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Old 08-10-2009, 09:35 PM #22
ISmokeIce
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For example, you say that do not support the death penalty for anyone.

I say that you're immoral because you believe that severe punishment is not allowed for anyone. If you were to punish Hitler or Osama bin Laden, you would not severely punish them for the crimes they committed. So you, basically, side with them. So you support Hitler and Osama bin Laden.

My logic is faulty because you didn't say anything of the sort, but I added claims to what you said.
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Old 08-10-2009, 09:40 PM #23
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Quote:
Originally Posted by hsilman View Post
The entire book is one gigantic circle-jerking strawman argument, which Dawkins whole-heartedly admits when he says he has absolutely no concept of the arguments he is arguing against(he has stated this many times and for some reason dismissed it as a non-problem) but presents them anyways in his book. Presenting the argument of your opposition before refuting it is practically the definition of strawmanning. I don't know how you can call his arguments reasonable and valid when you attack the type of arguments he's making on a daily basis here on PbN.
he doesn't misrepresent there arguments or ideas, he may admit to having no concept of the arguments is he arguing against, but he presents the opposing sides ideas without twisting then and making them false.

did you mean

"Presenting a false argument of your opposition and then refuting it is practically the definition of strawmanning."
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Old 08-10-2009, 09:51 PM #24
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Quote:
Originally Posted by ISmokeIce View Post
For example, you say that do not support the death penalty for anyone.

I say that you're immoral because you believe that severe punishment is not allowed for anyone. If you were to punish Hitler or Osama bin Laden, you would not severely punish them for the crimes they committed. So you, basically, side with them. So you support Hitler and Osama bin Laden.

My logic is faulty because you didn't say anything of the sort, but I added claims to what you said.
So basically putting words in someone's mouth, then calling them out on the words you put in their mouth.
I get that concept, though I don't think Dawkins is doing this in TGD. He accurately represents the opposing view. He states he doesn't see the appeal in the opposing side, but the other viewpoint isn't mangled.
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Old 08-10-2009, 11:52 PM #25
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I see nothing about Dawkins' arguments as strawmanning. He simply presents the counter argument in a demeaning light instead of being objective about it. He has a lot of good points about what's wrong with religion, he's just very condescending about the way he delivers them.
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Old 08-11-2009, 08:49 AM #26
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Originally Posted by warbeak2099 View Post
I see nothing about Dawkins' arguments as strawmanning. He simply presents the counter argument in a demeaning light instead of being objective about it. He has a lot of good points about what's wrong with religion, he's just very condescending about the way he delivers them.
first of all, to repsond to everyone, yes I meant to say he doesn't accurately or objectively present the opposing opinion. I realized when I was thinking of what Is aid later when Iw as away from my computer and was like "oooo, woopsy". It was one of those things where it sounds right in your head when you read it, even if the words aren't there correctly.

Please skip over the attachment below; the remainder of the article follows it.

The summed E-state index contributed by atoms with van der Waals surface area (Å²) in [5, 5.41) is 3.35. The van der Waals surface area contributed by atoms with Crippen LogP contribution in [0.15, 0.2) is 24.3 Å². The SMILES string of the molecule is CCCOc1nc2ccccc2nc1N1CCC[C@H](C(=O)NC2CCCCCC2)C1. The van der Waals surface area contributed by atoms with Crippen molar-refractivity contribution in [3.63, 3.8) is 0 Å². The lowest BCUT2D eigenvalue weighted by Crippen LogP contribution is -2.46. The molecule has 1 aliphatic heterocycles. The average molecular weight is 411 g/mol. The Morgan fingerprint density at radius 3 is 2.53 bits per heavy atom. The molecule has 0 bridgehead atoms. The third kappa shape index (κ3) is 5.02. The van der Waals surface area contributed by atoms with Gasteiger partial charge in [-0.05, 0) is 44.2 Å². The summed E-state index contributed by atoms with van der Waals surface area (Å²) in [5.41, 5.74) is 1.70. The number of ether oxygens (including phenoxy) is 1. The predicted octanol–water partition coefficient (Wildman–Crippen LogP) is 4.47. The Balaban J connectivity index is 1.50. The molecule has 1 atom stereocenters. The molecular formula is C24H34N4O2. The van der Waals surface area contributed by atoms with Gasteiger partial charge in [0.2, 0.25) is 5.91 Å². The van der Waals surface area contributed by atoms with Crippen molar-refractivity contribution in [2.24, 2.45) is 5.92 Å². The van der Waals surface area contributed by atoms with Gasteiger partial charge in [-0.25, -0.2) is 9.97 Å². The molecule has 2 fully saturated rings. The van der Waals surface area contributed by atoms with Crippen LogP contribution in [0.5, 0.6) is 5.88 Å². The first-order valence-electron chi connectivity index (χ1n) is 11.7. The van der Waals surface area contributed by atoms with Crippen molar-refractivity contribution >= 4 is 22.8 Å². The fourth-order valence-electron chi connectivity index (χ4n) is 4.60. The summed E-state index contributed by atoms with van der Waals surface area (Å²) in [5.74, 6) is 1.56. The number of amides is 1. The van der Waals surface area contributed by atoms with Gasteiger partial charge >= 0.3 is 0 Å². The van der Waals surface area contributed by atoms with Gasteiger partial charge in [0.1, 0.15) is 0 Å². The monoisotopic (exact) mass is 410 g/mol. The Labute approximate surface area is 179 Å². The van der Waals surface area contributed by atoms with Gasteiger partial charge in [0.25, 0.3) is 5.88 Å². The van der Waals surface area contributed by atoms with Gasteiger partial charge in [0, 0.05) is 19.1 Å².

He definitely has a lot of good points about what is wrong with religion, I have never said that. However, his arguments about God are based on two things:

1) he doesn't believe God can possibly exist, so his portrayal of any argument for the existence of God is both comical and absurdist. He never just presents the argument and attacks its basis, instead he presents the argument and attacks what HE thinks is the basis, which is always faulty logic because to him there is no good logic for the agrument.

2) He believes there is such thing as metaphysical necessity. He believes you need "a good reason to believe in God". The problem is, we rarely have "good reasons" to believe in this or that metaphysical principle. I haven't been rigorous enough in my current investigation into that statement to say for sure that we *never* have any "real reason"(or what Dawkins would consider a good enough reason) to believe in any metaphysical principle at all, but everything I've read so far seems to be pointing in that direction. He is simply arguing against the effects of believing in God(and rightly so, belief in a diety has often caused great harm to the world) not against the actual existence of God.

not to mention, he doesn't take on a single intelligent or modern argument in his book or during his "debate circuit". He picks easy targets, and while they definitely do respresent the majority of theists(unfortunately), I have yet to see him debate someone who doesn't use a classical argument for God's existence.

However, one thing I do remember is his interview with Ben Stein in "Expelled". I hated that movie and didn't even think the interview proved anything, but in it, Dawkin's said that "yes, it's possible that aliens came down and essentially played the role of God, but those aliens must have been creatures that were created through evolution."

he basically said "there is no God, but its possible there are aliens who are God."

The only reason for Dawkins importance or relevance is that a bunch of morons think there's anything to refute. He believes evolution alone explains everything. He may even be right about that. But that really has absolutely nothing to do with God, Christianity, Islam, Hinduism, anything. It doesn't change a damn thing.

Ironically, in this situation I am most reminded of what Derr said that si quoted in Crede's sig:

Whether or not you believe the universe is here for a reason is patently irrelevant to whether or not the universe cares.